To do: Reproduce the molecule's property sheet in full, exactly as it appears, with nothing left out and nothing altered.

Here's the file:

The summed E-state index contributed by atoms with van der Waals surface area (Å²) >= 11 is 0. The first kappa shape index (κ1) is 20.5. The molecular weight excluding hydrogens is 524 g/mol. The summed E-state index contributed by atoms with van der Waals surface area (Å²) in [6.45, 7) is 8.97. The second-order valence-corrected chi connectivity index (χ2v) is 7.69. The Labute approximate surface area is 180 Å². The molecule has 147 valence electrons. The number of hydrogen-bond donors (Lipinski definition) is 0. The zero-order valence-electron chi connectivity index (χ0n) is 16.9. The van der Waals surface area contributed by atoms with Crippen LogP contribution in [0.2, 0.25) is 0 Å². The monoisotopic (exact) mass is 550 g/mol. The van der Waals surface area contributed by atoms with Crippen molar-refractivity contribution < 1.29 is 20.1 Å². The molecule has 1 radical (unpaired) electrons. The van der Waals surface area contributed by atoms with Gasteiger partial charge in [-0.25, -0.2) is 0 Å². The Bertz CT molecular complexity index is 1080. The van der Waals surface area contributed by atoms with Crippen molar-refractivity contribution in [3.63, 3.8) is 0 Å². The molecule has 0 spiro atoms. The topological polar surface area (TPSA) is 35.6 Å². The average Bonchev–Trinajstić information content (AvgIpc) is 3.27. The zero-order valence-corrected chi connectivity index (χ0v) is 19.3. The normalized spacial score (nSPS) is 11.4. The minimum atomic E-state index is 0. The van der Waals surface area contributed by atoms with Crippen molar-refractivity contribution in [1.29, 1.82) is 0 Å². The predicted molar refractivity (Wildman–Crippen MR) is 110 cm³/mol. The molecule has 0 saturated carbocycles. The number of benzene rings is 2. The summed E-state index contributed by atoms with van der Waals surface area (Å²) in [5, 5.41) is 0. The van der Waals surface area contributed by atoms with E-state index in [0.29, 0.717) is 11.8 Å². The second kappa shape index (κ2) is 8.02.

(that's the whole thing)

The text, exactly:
The summed E-state index contributed by atoms with van der Waals surface area (Å²) >= 11 is 0. The first kappa shape index (κ1) is 20.5. The molecular weight excluding hydrogens is 524 g/mol. The summed E-state index contributed by atoms with van der Waals surface area (Å²) in [6.45, 7) is 8.97. The second-order valence-corrected chi connectivity index (χ2v) is 7.69. The Labute approximate surface area is 180 Å². The molecule has 147 valence electrons. The number of hydrogen-bond donors (Lipinski definition) is 0. The zero-order valence-electron chi connectivity index (χ0n) is 16.9. The van der Waals surface area contributed by atoms with Crippen LogP contribution in [0.2, 0.25) is 0 Å². The monoisotopic (exact) mass is 550 g/mol. The van der Waals surface area contributed by atoms with Crippen molar-refractivity contribution < 1.29 is 20.1 Å². The molecule has 1 radical (unpaired) electrons. The van der Waals surface area contributed by atoms with Gasteiger partial charge in [-0.25, -0.2) is 0 Å². The Bertz CT molecular complexity index is 1080. The van der Waals surface area contributed by atoms with Crippen molar-refractivity contribution in [3.63, 3.8) is 0 Å². The molecule has 0 spiro atoms. The topological polar surface area (TPSA) is 35.6 Å². The average Bonchev–Trinajstić information content (AvgIpc) is 3.27. The zero-order valence-corrected chi connectivity index (χ0v) is 19.3. The normalized spacial score (nSPS) is 11.4. The minimum atomic E-state index is 0. The van der Waals surface area contributed by atoms with Crippen molar-refractivity contribution in [1.29, 1.82) is 0 Å². The predicted molar refractivity (Wildman–Crippen MR) is 110 cm³/mol. The molecule has 0 saturated carbocycles. The number of benzene rings is 2. The summed E-state index contributed by atoms with van der Waals surface area (Å²) in [5, 5.41) is 0. The van der Waals surface area contributed by atoms with E-state index in [0.29, 0.717) is 11.8 Å². The second kappa shape index (κ2) is 8.02.